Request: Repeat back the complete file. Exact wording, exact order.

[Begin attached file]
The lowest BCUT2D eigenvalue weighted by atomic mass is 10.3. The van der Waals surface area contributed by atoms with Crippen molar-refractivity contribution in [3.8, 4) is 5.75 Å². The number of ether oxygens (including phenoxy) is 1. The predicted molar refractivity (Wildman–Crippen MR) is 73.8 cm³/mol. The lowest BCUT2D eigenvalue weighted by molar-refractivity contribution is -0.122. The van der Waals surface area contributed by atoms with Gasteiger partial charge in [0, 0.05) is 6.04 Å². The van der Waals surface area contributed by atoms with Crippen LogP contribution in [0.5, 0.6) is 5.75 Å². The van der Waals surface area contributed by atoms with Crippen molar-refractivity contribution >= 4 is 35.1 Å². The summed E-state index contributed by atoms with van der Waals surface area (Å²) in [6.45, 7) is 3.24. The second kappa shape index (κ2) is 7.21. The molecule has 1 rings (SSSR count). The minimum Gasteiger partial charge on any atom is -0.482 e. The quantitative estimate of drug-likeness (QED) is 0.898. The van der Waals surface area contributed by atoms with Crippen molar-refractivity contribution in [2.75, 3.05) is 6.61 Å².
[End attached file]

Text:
The lowest BCUT2D eigenvalue weighted by atomic mass is 10.3. The van der Waals surface area contributed by atoms with Crippen molar-refractivity contribution in [3.8, 4) is 5.75 Å². The number of ether oxygens (including phenoxy) is 1. The predicted molar refractivity (Wildman–Crippen MR) is 73.8 cm³/mol. The lowest BCUT2D eigenvalue weighted by molar-refractivity contribution is -0.122. The van der Waals surface area contributed by atoms with Gasteiger partial charge in [0, 0.05) is 6.04 Å². The van der Waals surface area contributed by atoms with Crippen LogP contribution in [0.5, 0.6) is 5.75 Å². The van der Waals surface area contributed by atoms with Crippen molar-refractivity contribution >= 4 is 35.1 Å². The summed E-state index contributed by atoms with van der Waals surface area (Å²) in [6.45, 7) is 3.24. The second kappa shape index (κ2) is 7.21. The molecule has 1 rings (SSSR count). The minimum Gasteiger partial charge on any atom is -0.482 e. The quantitative estimate of drug-likeness (QED) is 0.898. The van der Waals surface area contributed by atoms with Crippen molar-refractivity contribution in [2.75, 3.05) is 6.61 Å².